Though our community is returning to "normal," we all continue to be affected by the unprecedented stresses related to the world-wide outbreak of COVID-19. Click on the Resources tab above to find links to information that may be of help to you.


A child may need your help today.

Child abuse and neglect occurs throughout our community; in fact, a child you know may be at risk. You can help protect the children in our community by learning to recognize signs of abuse and how to report suspected abuse.

The good news is that life is beginning to return to normal after the year-long restrictions related to COVID-19. The bad news is that those social limitations continue to create special concerns for child victims of abuse:

  • Most child abuse happens at home. Eighty-eight percent of all child abuse is perpetrated by a parent, parent’s partner, or relative. During this pandemic especially, not every child is safe while at home.
  • Normally, community professionals report most abuse. Fully two-thirds of child abuse reports are made by teachers, counselors, doctors, and others. For more than a year, many of these people have not been in regular, face-to-face contact with kids. As these interactions begin to re-occur, it's likely more cases of child abuse and neglect will come to light.

During these challenging times,

YOU may be the best chance a child has at safety.

 

We encourage you to watch over the children near you – in your family, your neighborhood, your wider community. Learn the signs of abuse and, if you suspect a child is being abused or neglected, report to Childline at 1-800-932-0313. If a child appears to be in immediate danger, call 911 for emergency help.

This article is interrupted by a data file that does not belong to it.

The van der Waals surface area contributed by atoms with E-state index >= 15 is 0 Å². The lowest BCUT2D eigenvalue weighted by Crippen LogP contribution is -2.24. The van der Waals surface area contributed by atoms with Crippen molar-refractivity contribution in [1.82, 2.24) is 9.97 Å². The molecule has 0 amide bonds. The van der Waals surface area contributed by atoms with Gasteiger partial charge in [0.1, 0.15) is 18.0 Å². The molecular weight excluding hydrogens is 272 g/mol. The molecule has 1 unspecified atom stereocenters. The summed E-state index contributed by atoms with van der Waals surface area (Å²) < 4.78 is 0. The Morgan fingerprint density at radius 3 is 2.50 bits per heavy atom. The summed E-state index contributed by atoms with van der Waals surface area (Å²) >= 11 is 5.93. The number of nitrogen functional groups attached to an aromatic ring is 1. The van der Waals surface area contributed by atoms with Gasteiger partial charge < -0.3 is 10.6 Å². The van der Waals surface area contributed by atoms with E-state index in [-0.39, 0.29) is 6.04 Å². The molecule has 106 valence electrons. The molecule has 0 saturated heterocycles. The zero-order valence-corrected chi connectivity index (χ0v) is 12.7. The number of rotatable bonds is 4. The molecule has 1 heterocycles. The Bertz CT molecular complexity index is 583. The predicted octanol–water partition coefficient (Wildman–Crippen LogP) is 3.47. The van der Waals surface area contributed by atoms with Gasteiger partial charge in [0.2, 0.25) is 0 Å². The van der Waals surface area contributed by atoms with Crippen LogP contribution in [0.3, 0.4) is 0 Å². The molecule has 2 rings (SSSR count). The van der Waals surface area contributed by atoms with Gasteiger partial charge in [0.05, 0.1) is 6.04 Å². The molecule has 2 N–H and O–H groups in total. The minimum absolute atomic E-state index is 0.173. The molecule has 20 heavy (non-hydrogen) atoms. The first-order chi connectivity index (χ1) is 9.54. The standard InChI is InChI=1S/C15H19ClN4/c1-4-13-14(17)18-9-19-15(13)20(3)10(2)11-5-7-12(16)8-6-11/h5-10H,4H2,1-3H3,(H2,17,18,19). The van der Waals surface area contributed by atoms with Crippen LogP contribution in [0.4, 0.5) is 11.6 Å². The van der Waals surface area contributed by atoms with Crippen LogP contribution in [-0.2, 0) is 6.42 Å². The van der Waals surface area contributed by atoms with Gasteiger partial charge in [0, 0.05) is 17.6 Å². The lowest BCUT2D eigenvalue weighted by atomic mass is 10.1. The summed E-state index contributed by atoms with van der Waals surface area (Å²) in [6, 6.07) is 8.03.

10 Signs of Child Abuse

  1. Unexplained injuries - Visible signs of physical abuse may include unexplained burns or bruises in the shape of objects. You may also hear unconvincing explanations for a child’s injuries.
  2. Changes in behavior - Abuse can lead to many changes in a child’s behavior. Abused children often appear scared, anxious, depressed, withdrawn, or more aggressive.
  3. Returning to earlier behaviors - Abused children may display behaviors shown at earlier ages, such as thumb-sucking, bed-wetting, fear of the dark or strangers. For some children, even loss of acquired language or memory problems may be an issue.
  4. Fear of going home - Abused children may express apprehension or anxiety about leaving school or about going places with the person who is abusing them.
  5. Changes in eating - The stress, fear and anxiety caused by abuse can lead to changes in a child’s eating behaviors, which may result in weight gain or loss.
  6. Changes in sleeping - Abused children may have frequent nightmares or have difficulty falling asleep, and as a result may appear tired or fatigued.
  7. Changes in school performance and attendance - Abused children may have difficulty concentrating in school or have excessive absences, sometimes due to adults trying to hide the child’s injuries from authorities.
  8. Lack of personal care or hygiene - Abused and neglected children may appear uncared for. They may be consistently dirty and have severe body odor, or they may lack appropriate clothing for the weather.
  9. Risk-taking behaviors - Young people who are being abused may engage in high-risk activities such as using drugs or alcohol or carrying a weapon.
  10. Inappropriate sexual behaviors - Children who have been sexually abused may exhibit overly sexualized behavior or use explicit sexual language.

Child abuse thrives when good people decide

it’s none of their business.